Motor racing has always challenged the boundaries of what is possible from a technological perspective, and has often been instrumental in driving change in the consumer car market. Very often, innovations first prove successful in the racing industry, before being replicated in the consumer space to create better vehicles. In this regard, the development of hydrogen-powered cars could be a historic turning point for motorsports and the auto industry.
Today’s fuel cell cars and trucks can cut emissions by over 30 percent when compared with their gasoline-powered counterparts. Hydrogen is produced by electrolysis, using electricity to split water into oxygen and hydrogen. The production of hydrogen can be done with green electricity; energy that is generated by sustainable methods such as solar or wind power. Because of this green production and water is the only byproduct, hydrogen is a sustainable fuel.
Hydrogen-powered vehicles have several advantages:
Hydrogen has the highest energy density of all fuels. Hydrogen can store more than 200 times as much energy by weight compared to the current lithium-ion batteries and more than three times as much as diesel and petrol. This means that the range of a hydrogen-powered car far exceeds that of any other type of car. As explained by the French renewables agency IFPEN, “1 kg of hydrogen releases roughly three times more energy than 1 kg of gasoline”. In addition, a hydrogen vehicle’s emissions are made up of just water, with zero CO2 emissions.
In addition, refueling a fuel cell vehicle is comparable to refueling a conventional car or truck; taking less than 5 minutes to fill current models, with the driving ranges of a fuel cell vehicle being similar to the ranges of gasoline or diesel-only vehicles. One of the main commercial examples is Toyota Mirai, whose 5-minute long refilling allows to drive approximately 480 km.
However, fuel cells currently have some weaknesses: their cost is high, and they are unable to deal with high power demands or recuperate any braking energy. This is precisely why Green Team Twente came to us and why the combination of fuel cells and supercapacitors is the perfect one.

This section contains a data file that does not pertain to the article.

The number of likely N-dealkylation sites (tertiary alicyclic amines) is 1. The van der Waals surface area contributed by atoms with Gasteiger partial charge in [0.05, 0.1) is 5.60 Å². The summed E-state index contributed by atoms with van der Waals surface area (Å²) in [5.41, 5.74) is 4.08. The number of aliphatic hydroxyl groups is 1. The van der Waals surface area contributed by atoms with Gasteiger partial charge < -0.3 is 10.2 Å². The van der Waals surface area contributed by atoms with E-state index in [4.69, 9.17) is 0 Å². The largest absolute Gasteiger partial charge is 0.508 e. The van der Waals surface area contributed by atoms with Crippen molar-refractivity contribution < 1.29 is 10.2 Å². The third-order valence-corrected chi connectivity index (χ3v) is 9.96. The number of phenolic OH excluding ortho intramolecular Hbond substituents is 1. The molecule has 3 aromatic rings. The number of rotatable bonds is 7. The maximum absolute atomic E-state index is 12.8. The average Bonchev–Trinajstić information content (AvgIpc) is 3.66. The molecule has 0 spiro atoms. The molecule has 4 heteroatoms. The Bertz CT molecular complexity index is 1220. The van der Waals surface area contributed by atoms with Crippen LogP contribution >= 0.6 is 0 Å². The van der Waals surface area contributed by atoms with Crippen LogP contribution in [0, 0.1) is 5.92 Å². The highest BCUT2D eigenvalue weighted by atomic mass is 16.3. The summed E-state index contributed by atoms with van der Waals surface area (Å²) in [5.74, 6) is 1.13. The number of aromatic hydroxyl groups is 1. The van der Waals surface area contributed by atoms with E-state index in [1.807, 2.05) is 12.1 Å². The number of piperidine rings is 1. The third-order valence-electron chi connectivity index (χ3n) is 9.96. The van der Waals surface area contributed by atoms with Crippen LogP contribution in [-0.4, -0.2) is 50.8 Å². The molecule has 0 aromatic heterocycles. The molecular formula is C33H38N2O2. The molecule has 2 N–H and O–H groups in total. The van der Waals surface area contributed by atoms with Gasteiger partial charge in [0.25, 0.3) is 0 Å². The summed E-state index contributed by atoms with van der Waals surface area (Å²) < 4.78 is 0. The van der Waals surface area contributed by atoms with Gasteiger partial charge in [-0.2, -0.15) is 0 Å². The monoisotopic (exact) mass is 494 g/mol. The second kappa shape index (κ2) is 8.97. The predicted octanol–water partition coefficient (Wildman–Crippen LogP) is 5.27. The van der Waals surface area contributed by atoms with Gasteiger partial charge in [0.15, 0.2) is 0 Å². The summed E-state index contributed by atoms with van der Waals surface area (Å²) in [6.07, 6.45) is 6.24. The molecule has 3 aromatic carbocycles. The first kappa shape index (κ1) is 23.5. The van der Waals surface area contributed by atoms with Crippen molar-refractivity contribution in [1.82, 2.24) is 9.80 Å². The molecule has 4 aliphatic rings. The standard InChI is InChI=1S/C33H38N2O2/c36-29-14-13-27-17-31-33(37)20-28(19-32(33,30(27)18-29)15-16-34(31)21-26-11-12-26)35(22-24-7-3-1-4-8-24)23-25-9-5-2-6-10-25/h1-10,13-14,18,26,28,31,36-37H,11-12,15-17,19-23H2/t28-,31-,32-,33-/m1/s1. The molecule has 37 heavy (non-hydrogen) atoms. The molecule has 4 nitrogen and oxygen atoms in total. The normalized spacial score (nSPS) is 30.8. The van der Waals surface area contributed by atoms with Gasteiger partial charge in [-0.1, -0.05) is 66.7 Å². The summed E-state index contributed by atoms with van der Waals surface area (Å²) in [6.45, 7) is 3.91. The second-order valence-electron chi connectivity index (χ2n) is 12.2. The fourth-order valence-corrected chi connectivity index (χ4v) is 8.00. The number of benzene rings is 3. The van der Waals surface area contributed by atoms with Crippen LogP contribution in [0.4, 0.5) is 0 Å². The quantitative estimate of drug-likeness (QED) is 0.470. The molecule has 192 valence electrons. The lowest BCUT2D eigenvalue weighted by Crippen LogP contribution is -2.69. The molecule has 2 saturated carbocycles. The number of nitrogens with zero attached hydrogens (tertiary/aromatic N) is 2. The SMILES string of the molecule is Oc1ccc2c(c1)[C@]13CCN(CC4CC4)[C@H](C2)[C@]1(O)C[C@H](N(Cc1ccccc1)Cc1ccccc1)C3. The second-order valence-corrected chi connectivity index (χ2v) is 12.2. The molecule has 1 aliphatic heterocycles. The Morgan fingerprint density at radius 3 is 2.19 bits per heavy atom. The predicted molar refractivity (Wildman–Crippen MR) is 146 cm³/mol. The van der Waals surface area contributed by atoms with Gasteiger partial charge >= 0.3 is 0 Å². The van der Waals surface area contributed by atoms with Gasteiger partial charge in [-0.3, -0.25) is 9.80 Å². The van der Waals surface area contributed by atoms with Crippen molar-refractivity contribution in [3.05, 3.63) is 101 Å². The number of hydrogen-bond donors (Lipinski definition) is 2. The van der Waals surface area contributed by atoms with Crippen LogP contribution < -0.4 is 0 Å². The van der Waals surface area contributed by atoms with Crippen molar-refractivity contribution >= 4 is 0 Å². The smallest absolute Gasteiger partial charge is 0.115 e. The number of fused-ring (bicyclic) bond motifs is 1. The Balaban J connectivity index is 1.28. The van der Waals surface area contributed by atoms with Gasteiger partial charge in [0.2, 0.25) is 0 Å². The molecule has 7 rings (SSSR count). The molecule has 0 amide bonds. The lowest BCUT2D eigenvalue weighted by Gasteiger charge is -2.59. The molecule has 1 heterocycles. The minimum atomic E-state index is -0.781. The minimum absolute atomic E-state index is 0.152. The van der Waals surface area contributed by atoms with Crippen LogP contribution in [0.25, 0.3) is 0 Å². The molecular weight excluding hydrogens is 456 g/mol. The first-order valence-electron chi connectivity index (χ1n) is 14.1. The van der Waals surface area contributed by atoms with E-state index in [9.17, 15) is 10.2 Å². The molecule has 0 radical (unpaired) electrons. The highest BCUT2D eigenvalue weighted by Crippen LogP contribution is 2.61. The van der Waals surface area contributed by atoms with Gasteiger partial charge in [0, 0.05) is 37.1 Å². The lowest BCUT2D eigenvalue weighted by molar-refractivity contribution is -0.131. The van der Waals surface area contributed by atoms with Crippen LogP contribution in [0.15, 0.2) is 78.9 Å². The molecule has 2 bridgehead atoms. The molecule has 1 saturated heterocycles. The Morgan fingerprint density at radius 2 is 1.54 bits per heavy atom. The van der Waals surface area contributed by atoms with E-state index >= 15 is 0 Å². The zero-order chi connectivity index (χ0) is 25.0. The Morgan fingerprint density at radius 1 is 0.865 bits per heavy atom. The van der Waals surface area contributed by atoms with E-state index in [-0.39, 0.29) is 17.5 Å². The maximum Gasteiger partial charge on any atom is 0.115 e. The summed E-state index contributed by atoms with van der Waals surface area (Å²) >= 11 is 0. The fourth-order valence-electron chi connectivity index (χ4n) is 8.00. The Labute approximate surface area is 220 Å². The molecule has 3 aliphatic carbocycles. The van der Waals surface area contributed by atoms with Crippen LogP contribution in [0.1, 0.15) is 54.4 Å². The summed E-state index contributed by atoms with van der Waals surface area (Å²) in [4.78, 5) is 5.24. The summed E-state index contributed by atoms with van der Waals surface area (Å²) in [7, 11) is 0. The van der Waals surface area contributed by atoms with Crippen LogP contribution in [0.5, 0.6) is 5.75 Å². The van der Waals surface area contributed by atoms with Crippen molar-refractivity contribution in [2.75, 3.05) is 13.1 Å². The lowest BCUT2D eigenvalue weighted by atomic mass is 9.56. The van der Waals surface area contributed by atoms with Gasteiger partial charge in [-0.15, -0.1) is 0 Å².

Green Team Twente is a multidisciplinary team of ambitious students from the University of Twente and Saxion Hogeschool. Since 2012 the team has competed against other teams from all over the world in the Shell Eco-Marathon. In 2022, Green Team Twente decided to push the boundaries of hydrogen technology even more by developing a hydrogen car with higher speed and participating in Formula Student.
Green Team Twente has decided to use Skeleton’s modules alongside hydrogen fuel cells. They quickly realized that proper implementation of a regenerative braking system could extend driving range, improve braking efficiency, reduce brake wear, and improve energy conservation.
Skeleton’s supercapacitor modules are already used to save energy in trains, trams, and trucks by recuperating braking energy and reusing it for acceleration. This is what we call KERS, Kinetic Energy Recovery System.
Supercapacitors can do the same for fuel cells: store the energy when it is available and release it with high power when it is needed. Fuel cells in conjunction with supercapacitors can thus create high power with a fast dynamic response, which makes it well-suitable for automotive applications, as hydrogen fuel cells provide a long range. Moreover, supercapacitors are particularly safe and easy to integrate into a hydrogen fuel cell system.
In a similar way to electric vehicles, racing technology is making hydrogen more visible and more attractive, showcasing its potential at the same time as educating consumers on how safe it can be. The next frontier will be tackling the infrastructure challenges in the industry, making consumers understand how they can benefit from hydrogen cars—both from a performance and climate perspective.
Green Team Twente is one of the examples highlighting the fast-rising interest in our products coming from the hydrogen sector. Among other customers, Skeleton also works with Wrightbus, a leading bus OEM headquartered in Northern Ireland, to power fuel cell buses in the UK, and with a British light commercial vehicles manufacturer.
In order to meet with our partners and prospects in the hydrogen sector, our Sales Director Boris Müller will attend Cenex-LCV on 7th-8th September in the United Kingdom, an event showcasing the UK’s capabilities in LCV technology development and promoting Zero Emission Vehicle technologies in vehicles and in fleet operations.